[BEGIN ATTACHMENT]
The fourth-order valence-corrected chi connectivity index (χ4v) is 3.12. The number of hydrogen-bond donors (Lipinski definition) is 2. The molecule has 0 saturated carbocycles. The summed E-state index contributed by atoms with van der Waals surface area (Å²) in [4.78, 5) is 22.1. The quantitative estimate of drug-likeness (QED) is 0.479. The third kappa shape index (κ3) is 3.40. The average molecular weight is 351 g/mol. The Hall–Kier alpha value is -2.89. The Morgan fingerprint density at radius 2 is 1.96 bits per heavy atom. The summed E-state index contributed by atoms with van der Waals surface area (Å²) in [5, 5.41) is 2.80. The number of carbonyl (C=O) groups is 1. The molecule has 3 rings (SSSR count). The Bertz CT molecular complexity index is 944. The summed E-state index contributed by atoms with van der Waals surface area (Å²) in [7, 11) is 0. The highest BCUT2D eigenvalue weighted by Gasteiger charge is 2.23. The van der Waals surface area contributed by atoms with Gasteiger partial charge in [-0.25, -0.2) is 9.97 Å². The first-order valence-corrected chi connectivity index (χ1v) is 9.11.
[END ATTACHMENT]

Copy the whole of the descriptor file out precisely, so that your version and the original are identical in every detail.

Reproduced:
The fourth-order valence-corrected chi connectivity index (χ4v) is 3.12. The number of hydrogen-bond donors (Lipinski definition) is 2. The molecule has 0 saturated carbocycles. The summed E-state index contributed by atoms with van der Waals surface area (Å²) in [4.78, 5) is 22.1. The quantitative estimate of drug-likeness (QED) is 0.479. The third kappa shape index (κ3) is 3.40. The average molecular weight is 351 g/mol. The Hall–Kier alpha value is -2.89. The Morgan fingerprint density at radius 2 is 1.96 bits per heavy atom. The summed E-state index contributed by atoms with van der Waals surface area (Å²) in [5, 5.41) is 2.80. The number of carbonyl (C=O) groups is 1. The molecule has 3 rings (SSSR count). The Bertz CT molecular complexity index is 944. The summed E-state index contributed by atoms with van der Waals surface area (Å²) in [7, 11) is 0. The highest BCUT2D eigenvalue weighted by Gasteiger charge is 2.23. The van der Waals surface area contributed by atoms with Gasteiger partial charge in [-0.25, -0.2) is 9.97 Å². The first-order valence-corrected chi connectivity index (χ1v) is 9.11.